Chiang Mai begins three days of working from home to reduce PM2.5.

CHIANG MAI – Nirat Phongsitthaworn, the Governor of Chiang Mai, signed an announcement on Monday to carry

Apr 9, 2024 - 20:39
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Chiang Mai begins three days of working from home to reduce PM2.5.

Chiang Mai begins three days of working from home to reduce PM2.5. 

Chiang Mai Smog engulfed Chiang Mai, making it hard to see Doi Suthep on April 8, 2024. CHIANG MAI – Nirat Phongsitthaworn, the Governor of Chiang Mai, signed an announcement on Monday to carry out actions for three days, April 9-11, to avoid and mitigate the impact of micro dust particles PM 2.5, which had consistently surpassed the standard.

 They require all government agencies to work from home and are proposing that businesses explore allowing employees to do the same.

Due to the high number of fires and dust in six Chiang Mai districts—Chiang Dao, Mae Taeng, Chai Prakan, Fang, and Phrao—Chiang Mai became the most air-polluted city in the world for several days in a row.

There were a high number of fires and dust in six Chiang Mai districts.

The Governor of Chiang Mai Province declared a disaster-affected area on April 6 and designated an area to provide assistance to those affected by fire emergencies and forest fires.

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Prime Minister Srettha Thavisin on Monday said the government is not idle about the problem of PM2.5 in the northern region but urge everyone to help solve the problem. He has instructed both Public Health Minister Cholnan Srikaew and Deputy Interior Minister Chada Thai-saed to help out, particularly in Chiang Mai.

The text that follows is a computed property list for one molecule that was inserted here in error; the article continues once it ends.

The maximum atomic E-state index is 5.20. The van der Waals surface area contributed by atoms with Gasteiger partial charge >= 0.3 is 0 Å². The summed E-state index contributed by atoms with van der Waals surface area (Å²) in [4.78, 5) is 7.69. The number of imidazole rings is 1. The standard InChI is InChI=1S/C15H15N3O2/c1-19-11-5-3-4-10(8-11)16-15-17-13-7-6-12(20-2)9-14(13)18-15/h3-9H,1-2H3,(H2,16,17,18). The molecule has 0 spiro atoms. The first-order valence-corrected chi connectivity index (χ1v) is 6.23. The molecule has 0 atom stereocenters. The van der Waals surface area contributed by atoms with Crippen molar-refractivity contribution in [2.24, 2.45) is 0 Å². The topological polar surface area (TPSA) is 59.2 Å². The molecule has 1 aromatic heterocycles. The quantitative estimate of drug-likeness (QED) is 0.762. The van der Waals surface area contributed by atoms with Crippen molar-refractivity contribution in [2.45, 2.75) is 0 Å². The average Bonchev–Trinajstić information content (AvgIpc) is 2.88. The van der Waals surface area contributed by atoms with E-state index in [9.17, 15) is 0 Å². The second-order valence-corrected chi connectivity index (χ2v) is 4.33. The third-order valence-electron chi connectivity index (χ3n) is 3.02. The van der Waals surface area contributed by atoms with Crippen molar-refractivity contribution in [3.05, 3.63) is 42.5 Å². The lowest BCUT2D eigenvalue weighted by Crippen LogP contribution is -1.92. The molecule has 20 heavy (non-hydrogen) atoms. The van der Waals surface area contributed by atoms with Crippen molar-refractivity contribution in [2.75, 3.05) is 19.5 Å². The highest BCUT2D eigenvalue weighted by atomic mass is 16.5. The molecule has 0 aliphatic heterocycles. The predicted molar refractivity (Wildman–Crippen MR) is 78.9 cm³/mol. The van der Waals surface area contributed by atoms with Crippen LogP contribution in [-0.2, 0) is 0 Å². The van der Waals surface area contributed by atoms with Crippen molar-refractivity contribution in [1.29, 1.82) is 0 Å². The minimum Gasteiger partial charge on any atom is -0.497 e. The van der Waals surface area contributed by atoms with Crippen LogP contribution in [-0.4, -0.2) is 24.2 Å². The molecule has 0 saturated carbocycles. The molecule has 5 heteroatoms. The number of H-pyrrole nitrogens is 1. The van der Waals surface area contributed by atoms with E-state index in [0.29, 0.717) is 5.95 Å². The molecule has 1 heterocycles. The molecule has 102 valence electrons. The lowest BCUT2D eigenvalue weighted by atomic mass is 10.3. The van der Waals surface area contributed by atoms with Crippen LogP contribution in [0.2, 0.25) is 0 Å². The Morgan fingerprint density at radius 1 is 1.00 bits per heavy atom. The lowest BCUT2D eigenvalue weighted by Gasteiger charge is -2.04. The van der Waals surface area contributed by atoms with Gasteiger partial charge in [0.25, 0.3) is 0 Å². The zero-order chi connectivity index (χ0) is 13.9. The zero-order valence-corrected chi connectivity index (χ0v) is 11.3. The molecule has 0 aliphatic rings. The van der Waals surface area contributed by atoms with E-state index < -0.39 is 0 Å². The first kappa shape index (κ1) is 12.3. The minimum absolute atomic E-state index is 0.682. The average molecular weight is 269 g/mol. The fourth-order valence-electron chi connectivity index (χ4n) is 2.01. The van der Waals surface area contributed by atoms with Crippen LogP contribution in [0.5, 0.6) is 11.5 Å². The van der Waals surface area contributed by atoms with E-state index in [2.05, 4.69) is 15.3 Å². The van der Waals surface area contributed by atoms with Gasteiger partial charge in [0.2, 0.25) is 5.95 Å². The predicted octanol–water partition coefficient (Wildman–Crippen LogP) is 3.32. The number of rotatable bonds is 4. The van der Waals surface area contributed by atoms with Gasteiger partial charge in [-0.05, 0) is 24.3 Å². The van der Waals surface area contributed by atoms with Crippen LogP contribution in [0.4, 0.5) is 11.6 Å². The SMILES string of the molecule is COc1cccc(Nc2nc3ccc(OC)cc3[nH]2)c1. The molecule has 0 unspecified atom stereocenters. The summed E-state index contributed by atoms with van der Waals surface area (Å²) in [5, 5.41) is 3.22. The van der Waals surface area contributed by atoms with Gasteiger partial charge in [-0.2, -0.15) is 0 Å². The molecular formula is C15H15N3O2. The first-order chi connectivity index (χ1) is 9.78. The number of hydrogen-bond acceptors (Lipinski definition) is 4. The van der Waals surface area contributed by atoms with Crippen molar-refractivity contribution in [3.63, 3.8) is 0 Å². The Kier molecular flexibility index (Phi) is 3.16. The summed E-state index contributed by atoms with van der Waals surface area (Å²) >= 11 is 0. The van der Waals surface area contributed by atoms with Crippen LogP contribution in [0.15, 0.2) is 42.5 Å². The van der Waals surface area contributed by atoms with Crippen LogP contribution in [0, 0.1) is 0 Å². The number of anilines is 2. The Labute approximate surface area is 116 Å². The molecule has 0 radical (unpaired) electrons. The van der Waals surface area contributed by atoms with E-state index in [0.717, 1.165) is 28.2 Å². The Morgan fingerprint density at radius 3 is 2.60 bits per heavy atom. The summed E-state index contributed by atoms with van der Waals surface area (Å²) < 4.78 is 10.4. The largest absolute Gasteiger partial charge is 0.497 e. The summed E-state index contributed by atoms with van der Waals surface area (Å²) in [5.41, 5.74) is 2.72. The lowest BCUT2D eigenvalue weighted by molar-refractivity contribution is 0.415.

“I am well aware of the suffering of brothers and sisters who are affected by PM2.5 micro dust particles and is aiming to tackle the problem in a holistic way,” the PM said.

Prime Minister Srettha Thavisin and Nirat Phongsitthaworn The governor of Chiang Mai watched the operation of a helicopter transporting water from the Mae Ngat Sombun Chon Dam, Mae Taeng District, Chiang Mai Province, to go put out forest fires on March 16, 2024.

Forest fires and air pollution in Chiang Mai and other northern areas have raised serious public health concerns. Prof. Dr. Raviwan Olanratmanee, Dean of Chiang Mai University’s Faculty of Architecture, died of lung cancer on April 3, after being diagnosed with the fourth stage of the disease in February of last year. The doctor diagnosed that it’s probably because PM2.5 causes genetic mutations.

Since March 2022, three non-smoking professors in Chiang Mai, including Dr. Kritthai Thanakritsombat of the Faculty of Medicine, have received diagnoses of lung cancer. Chiang Mai University, who died in December 2023 at the age of 29.

Prof. Dr. Raviwan Olanratmanee, Dean of Chiang Mai University’s Faculty of Architecture, died of lung cancer on April 3, 2024.

Asst. Prof. Dr. Chalerm Liusrisakul, Head of the Department of Internal Medicine, at CMU’s Faculty of Medicine. The northern region has had a problem with PM2.5 for more than ten years, and it is likely to worsen. As a result, during the PM2.5 dust outbreak, the number of hospital patients was steadily increasing.

This study looked at the death rates of lung cancer patients in the North, Northeast, and South from 2010 to 2021. It found that the North, especially Chiang Mai and Lampang provinces, had the highest death rates from lung cancer.

Dr. Sakarn Bunnag, Deputy Director-General of the Department of Medical Services, indicated that the northern region had a higher rate of lung cancer than other regions. Each year, there are an average of 2,487 new cases of lung cancer, or approximately 7 cases per day, and 1,800 deaths from lung cancer, or around 5 cases per day. There are several significant risk factors. PM2.5 is a risk factor. However, it is not the only cause.

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